- Burhan on Wednesday issued decree dissolving the paramilitary Rapid Support Forces in a major blow to peace talks
DOHA (Agencies): Sudanese army chief Gen. Abdel Fattah Al-Burhan met Qatar’s Emir on Thursday during his third trip abroad since war broke out in April, after also visiting Egypt and South Sudan in recent days.
Al-Burhan, whose troops are fighting the paramilitary Rapid Support Forces or RSF, spent months under siege inside the military headquarters in Khartoum and stayed in conflict-hit Sudan until late August.
In Doha, he received a red carpet welcome and discussed “the latest developments in the situation and challenges facing Sudan” with Emir Sheikh Tamim bin Hamad Al-Thani, said a Qatari royal court statement. Gen. Al-Burhan left Doha on Thursday afternoon, the official Qatar News Agency said.
The war between Gen. Al-Burhan and his former deputy, RSF commander Mohammed Hamdan Daglo, has killed at least 5,000 people, according to a conservative estimate from the Armed Conflict Location & Event Data project.
Late on Wednesday, Gen. Al-Burhan issued a decree dissolving the RSF, while the US slapped sanctions on senior commander Abdelrahim Hamdan Dagalo, the brother of the paramilitary leader.
Sudan’s ruling Transitional Sovereignty Council said in a statement the decree was “based on the repercussions of these forces’ rebellion against the state, the grave violations they committed against citizens, and the deliberate sabotage of the country’s infrastructure.” Rights campaigners have blamed the RSF and allied militias for reported atrocities including rape, looting, and the mass killings of ethnic minorities, primarily in the restive western region of Darfur. The army has also been accused of abuses, including reports of indiscriminate bombing of civilian areas with RSF presence.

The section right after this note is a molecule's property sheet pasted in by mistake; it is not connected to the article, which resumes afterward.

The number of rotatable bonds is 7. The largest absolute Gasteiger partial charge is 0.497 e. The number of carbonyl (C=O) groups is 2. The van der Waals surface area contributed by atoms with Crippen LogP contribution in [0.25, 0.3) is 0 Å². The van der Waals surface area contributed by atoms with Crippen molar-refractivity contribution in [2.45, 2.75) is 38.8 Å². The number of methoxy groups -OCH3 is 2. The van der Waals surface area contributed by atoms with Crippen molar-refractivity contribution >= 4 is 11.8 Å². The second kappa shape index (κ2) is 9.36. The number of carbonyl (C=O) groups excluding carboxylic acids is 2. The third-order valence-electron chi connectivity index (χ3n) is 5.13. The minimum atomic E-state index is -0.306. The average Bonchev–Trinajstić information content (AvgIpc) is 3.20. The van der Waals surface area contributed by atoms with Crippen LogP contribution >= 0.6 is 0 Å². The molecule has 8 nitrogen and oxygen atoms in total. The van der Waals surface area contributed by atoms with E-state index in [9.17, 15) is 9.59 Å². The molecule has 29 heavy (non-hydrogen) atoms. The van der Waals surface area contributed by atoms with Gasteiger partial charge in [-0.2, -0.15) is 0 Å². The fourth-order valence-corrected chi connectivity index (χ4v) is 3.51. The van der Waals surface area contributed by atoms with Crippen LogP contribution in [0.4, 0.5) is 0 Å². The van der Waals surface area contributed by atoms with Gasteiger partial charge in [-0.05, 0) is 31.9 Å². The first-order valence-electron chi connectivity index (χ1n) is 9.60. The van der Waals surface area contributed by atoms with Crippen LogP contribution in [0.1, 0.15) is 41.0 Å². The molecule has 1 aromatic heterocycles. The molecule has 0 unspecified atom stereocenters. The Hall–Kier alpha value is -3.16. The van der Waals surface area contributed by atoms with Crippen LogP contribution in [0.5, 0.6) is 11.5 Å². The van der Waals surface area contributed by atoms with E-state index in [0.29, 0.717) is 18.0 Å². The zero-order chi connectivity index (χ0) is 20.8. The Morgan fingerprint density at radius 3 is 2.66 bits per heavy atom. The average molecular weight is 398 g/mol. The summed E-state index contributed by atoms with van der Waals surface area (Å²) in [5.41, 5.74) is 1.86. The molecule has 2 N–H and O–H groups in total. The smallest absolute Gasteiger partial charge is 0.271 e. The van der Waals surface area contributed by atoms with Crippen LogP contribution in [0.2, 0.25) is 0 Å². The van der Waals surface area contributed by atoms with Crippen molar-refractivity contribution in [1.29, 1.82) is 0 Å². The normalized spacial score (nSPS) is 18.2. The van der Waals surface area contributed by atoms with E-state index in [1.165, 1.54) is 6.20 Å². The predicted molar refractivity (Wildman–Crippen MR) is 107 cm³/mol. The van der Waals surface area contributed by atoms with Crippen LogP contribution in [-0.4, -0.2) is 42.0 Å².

Al-Burhan made his first foray outside the military headquarters last month and has visited regional allies in recent weeks. Since leaving the capital Khartoum, he has been based in Port Sudan, an eastern city that has been spared the fighting. Government officials and the United Nations have similarly relocated to the coastal city which hosts Sudan’s only functioning airport.
Late last month, as rumors swirled of negotiations aimed at ending the crisis, Al-Burhan flew to Egypt, historically his closest ally, followed by a visit to South Sudan this week. “The significance of (the trips abroad) is to confirm the legitimacy of Al-Burhan with the international community,” said Ashraf Abdulaziz, editor-in-chief of independent Sudanese daily Al-Jarida. Both Cairo and Juba have sought to mobilize regional and international efforts to end the nearly five-month conflict, after mediation attempts in the early stages of the war had repeatedly floundered. Multiple truces brokered by the United States and Saudi Arabia were systematically violated, before the two mediators adjourned talks in June.
Announcing sanctions on Wednesday, the US Treasury said that under Abdelrahim Hamdan Daglo, RSF fighters “have engaged in acts of violence and human rights abuses, including the massacre of civilians, ethnic killings and use of sexual violence.” Many of the abuses took place in the Darfur region of Sudan, it said. Daglo called the sanctions against him “unfair” in comments on Thursday to Sky News Arabia, a TV channel based in the United Arab Emirates, which observers say is close to the RSF. The US State Department also placed the RSF’s West Darfur commander Abdul Rahman Juma on its blacklist for what Washington called “his involvement in a gross violation of human rights.” As well as leaving thousands dead, the war since April 15 has also forced 4.8 million people from their homes — 1 million of whom have crossed borders — according to the UN.